Blogger Liv Mackay tempts the tastebuds with a flavour rich Vietnamese beef stew.
2 lemongrass stalks, trimmed and bruised
1 red chilli
2 bay leaves
5 star anise
3 cloves garlic
1.5 inch piece of fresh ginger
1 tsp ground annatto seeds
nuoc mam (fish sauce)
5 ripe tomatoes
12 purple Asian shallots, peeled and separated
2 tsp Ca Ri Ni An Do (Vietnamese Indian Madras curry powder)
1.5 kg of stewing beef, including some bone (I used 2 fat osso buco pieces plus some chuck steak)
beans sprouts and Vietnamese basil, to serve
1. Cut the meat into large cubes.
2. Score the tomatoes and cover with boiling water. When cool enough to handle, peel and cut each tomato into four.
3. Peel the ginger and garlic and smash using a mortar and pestle.
4. Add the chilli, lemongrass and bay leaves and give them a bash too.
5. Combine the contents of the mortar with the meat and add the cinnamon sticks, star anise, curry powder, annatto powder and a splash of nuon mam. Leave to marinate for as long as you can.
6. When you’re ready to cook the stew, heat a little oil in a large, heavy based pot.
7. First, brown the bones, then add some of the meat. Depending on the size of your pan you will probably need to brown the meat in 2 or 3 batches – you want each batch to brown, and overcrowding the pan will prevent this.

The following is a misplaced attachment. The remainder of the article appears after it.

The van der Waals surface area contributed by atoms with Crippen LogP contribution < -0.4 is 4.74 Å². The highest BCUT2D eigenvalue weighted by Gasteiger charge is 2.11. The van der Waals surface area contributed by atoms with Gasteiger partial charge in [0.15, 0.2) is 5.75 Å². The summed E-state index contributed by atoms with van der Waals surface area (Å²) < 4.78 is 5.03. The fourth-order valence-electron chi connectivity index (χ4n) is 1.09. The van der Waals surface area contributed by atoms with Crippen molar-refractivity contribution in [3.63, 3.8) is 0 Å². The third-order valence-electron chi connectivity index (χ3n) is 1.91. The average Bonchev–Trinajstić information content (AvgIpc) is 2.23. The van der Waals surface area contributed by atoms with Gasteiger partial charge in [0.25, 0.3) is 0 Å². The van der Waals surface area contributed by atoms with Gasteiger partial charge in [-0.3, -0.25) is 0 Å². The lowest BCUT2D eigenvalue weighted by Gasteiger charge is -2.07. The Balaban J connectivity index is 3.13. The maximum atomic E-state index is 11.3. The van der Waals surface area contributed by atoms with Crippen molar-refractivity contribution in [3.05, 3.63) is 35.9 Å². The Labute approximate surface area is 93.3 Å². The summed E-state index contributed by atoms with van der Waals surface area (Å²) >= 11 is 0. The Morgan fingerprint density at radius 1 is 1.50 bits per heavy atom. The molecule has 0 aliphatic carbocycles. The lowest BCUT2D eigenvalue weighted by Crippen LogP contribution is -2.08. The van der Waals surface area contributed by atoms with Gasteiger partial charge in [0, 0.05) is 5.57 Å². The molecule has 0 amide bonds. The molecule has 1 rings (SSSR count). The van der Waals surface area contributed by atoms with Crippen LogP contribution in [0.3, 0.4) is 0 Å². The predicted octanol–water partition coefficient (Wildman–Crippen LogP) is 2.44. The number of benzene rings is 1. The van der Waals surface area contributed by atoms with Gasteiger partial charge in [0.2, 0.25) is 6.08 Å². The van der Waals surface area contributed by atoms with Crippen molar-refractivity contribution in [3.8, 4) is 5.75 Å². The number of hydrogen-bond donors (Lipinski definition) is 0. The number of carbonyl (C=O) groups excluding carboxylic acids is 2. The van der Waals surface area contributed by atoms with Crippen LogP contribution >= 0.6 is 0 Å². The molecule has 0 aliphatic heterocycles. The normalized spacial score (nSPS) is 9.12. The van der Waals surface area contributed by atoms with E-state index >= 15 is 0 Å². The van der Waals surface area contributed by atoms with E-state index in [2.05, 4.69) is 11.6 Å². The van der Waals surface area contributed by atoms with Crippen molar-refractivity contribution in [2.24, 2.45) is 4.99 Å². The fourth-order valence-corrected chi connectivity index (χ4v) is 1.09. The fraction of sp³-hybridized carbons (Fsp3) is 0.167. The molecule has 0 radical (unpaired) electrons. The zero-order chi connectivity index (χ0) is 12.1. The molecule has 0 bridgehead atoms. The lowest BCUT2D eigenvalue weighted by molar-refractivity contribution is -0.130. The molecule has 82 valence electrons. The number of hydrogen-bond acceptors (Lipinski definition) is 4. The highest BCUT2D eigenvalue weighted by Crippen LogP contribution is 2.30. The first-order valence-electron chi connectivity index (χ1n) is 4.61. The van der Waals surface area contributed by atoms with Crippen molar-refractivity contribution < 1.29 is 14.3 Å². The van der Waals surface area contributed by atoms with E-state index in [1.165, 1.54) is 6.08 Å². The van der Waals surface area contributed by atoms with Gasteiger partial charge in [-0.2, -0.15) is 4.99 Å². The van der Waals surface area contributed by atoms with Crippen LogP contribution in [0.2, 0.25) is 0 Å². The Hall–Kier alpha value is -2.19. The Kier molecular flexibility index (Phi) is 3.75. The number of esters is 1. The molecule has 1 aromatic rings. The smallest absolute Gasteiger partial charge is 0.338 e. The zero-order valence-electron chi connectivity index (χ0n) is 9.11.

8. When all the meat has been browned and set aside, add a little more oil and the shallots and cook until slightly softened and caramelised.
9. Deglaze the pan with a splash of fish sauce, scraping the bottom of the pan to loosen the browned bits.
10. Add the meat, bones, all the spices from the marinade, tomatoes and beef stock.
11. When the meat is tender, add in the carrots and continue to simmer for another 20 minutes or until carrots are soft.
12. Check for seasoning: you may need to add a touch of sugar if your tomatoes aren’t particularly sweet, or a dash of lemon juice to balance the flavours.
13. Serve topped with bean sprouts and Vietnamese basil, and accompanied by either steamed white rice or a crusty buttered baguette. Delish.
For more tasy recipes Liv blogs at www.scoffandquaff.me
I made this recently as the main course at a dinner party; although I’m told that in Vietnam it is usually eaten as a breakfast dish. I’d happily eat it for breakfast, lunch and dinner, it’s so good. As with most stews it improves overnight so it’s best to start it the day before for maximum flavour and tenderness.